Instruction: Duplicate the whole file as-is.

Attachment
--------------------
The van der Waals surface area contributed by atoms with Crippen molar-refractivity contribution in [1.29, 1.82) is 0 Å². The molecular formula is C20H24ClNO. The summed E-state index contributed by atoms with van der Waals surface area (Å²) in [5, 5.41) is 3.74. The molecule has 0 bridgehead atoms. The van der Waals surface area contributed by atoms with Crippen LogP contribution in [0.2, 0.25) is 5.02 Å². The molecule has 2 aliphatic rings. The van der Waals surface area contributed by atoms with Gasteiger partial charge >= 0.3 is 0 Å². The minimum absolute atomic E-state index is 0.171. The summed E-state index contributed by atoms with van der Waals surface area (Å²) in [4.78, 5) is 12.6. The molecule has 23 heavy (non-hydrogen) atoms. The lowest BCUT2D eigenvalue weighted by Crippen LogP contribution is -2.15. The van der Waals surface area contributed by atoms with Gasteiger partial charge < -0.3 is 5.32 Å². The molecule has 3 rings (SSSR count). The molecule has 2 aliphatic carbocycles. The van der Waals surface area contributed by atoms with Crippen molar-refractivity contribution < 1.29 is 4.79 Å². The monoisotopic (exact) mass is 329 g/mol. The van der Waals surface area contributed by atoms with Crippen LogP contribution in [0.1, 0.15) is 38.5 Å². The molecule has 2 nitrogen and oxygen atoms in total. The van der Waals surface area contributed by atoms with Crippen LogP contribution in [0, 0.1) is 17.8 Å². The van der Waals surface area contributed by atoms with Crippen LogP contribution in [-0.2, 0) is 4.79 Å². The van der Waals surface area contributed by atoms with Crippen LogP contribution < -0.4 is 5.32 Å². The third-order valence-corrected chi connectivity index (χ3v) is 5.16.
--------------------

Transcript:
The van der Waals surface area contributed by atoms with Crippen molar-refractivity contribution in [1.29, 1.82) is 0 Å². The molecular formula is C20H24ClNO. The summed E-state index contributed by atoms with van der Waals surface area (Å²) in [5, 5.41) is 3.74. The molecule has 0 bridgehead atoms. The van der Waals surface area contributed by atoms with Crippen LogP contribution in [0.2, 0.25) is 5.02 Å². The molecule has 2 aliphatic rings. The van der Waals surface area contributed by atoms with Gasteiger partial charge >= 0.3 is 0 Å². The minimum absolute atomic E-state index is 0.171. The summed E-state index contributed by atoms with van der Waals surface area (Å²) in [4.78, 5) is 12.6. The molecule has 23 heavy (non-hydrogen) atoms. The lowest BCUT2D eigenvalue weighted by Crippen LogP contribution is -2.15. The van der Waals surface area contributed by atoms with Gasteiger partial charge < -0.3 is 5.32 Å². The molecule has 3 rings (SSSR count). The molecule has 2 aliphatic carbocycles. The van der Waals surface area contributed by atoms with Crippen molar-refractivity contribution < 1.29 is 4.79 Å². The monoisotopic (exact) mass is 329 g/mol. The van der Waals surface area contributed by atoms with Crippen LogP contribution in [0.1, 0.15) is 38.5 Å². The molecule has 2 nitrogen and oxygen atoms in total. The van der Waals surface area contributed by atoms with Crippen LogP contribution in [0, 0.1) is 17.8 Å². The van der Waals surface area contributed by atoms with Crippen LogP contribution in [-0.2, 0) is 4.79 Å². The van der Waals surface area contributed by atoms with Crippen LogP contribution < -0.4 is 5.32 Å². The third-order valence-corrected chi connectivity index (χ3v) is 5.16.